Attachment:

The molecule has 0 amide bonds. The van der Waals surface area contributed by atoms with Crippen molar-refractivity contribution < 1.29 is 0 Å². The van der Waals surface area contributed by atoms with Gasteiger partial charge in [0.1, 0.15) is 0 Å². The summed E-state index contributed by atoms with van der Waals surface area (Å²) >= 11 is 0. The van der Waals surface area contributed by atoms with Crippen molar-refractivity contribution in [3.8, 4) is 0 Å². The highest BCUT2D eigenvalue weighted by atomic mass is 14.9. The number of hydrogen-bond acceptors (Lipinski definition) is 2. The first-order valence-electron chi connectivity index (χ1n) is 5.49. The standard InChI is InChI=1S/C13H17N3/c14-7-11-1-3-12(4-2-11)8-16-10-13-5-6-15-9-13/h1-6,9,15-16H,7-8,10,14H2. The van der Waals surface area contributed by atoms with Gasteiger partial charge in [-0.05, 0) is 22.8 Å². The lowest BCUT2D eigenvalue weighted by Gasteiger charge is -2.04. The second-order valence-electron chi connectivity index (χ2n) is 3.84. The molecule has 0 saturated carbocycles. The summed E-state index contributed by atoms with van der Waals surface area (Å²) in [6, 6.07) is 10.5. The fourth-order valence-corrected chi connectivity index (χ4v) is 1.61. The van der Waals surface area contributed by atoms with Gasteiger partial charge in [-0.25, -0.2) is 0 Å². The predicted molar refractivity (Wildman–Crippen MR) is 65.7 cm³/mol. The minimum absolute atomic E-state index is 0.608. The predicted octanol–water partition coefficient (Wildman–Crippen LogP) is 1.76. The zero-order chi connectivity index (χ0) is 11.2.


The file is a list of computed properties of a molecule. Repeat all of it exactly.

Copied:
The molecule has 0 amide bonds. The van der Waals surface area contributed by atoms with Crippen molar-refractivity contribution < 1.29 is 0 Å². The van der Waals surface area contributed by atoms with Gasteiger partial charge in [0.1, 0.15) is 0 Å². The summed E-state index contributed by atoms with van der Waals surface area (Å²) >= 11 is 0. The van der Waals surface area contributed by atoms with Crippen molar-refractivity contribution in [3.8, 4) is 0 Å². The highest BCUT2D eigenvalue weighted by atomic mass is 14.9. The number of hydrogen-bond acceptors (Lipinski definition) is 2. The first-order valence-electron chi connectivity index (χ1n) is 5.49. The standard InChI is InChI=1S/C13H17N3/c14-7-11-1-3-12(4-2-11)8-16-10-13-5-6-15-9-13/h1-6,9,15-16H,7-8,10,14H2. The van der Waals surface area contributed by atoms with Gasteiger partial charge in [-0.05, 0) is 22.8 Å². The lowest BCUT2D eigenvalue weighted by Gasteiger charge is -2.04. The second-order valence-electron chi connectivity index (χ2n) is 3.84. The molecule has 0 saturated carbocycles. The summed E-state index contributed by atoms with van der Waals surface area (Å²) in [6, 6.07) is 10.5. The fourth-order valence-corrected chi connectivity index (χ4v) is 1.61. The van der Waals surface area contributed by atoms with Gasteiger partial charge in [-0.25, -0.2) is 0 Å². The predicted molar refractivity (Wildman–Crippen MR) is 65.7 cm³/mol. The minimum absolute atomic E-state index is 0.608. The predicted octanol–water partition coefficient (Wildman–Crippen LogP) is 1.76. The zero-order chi connectivity index (χ0) is 11.2.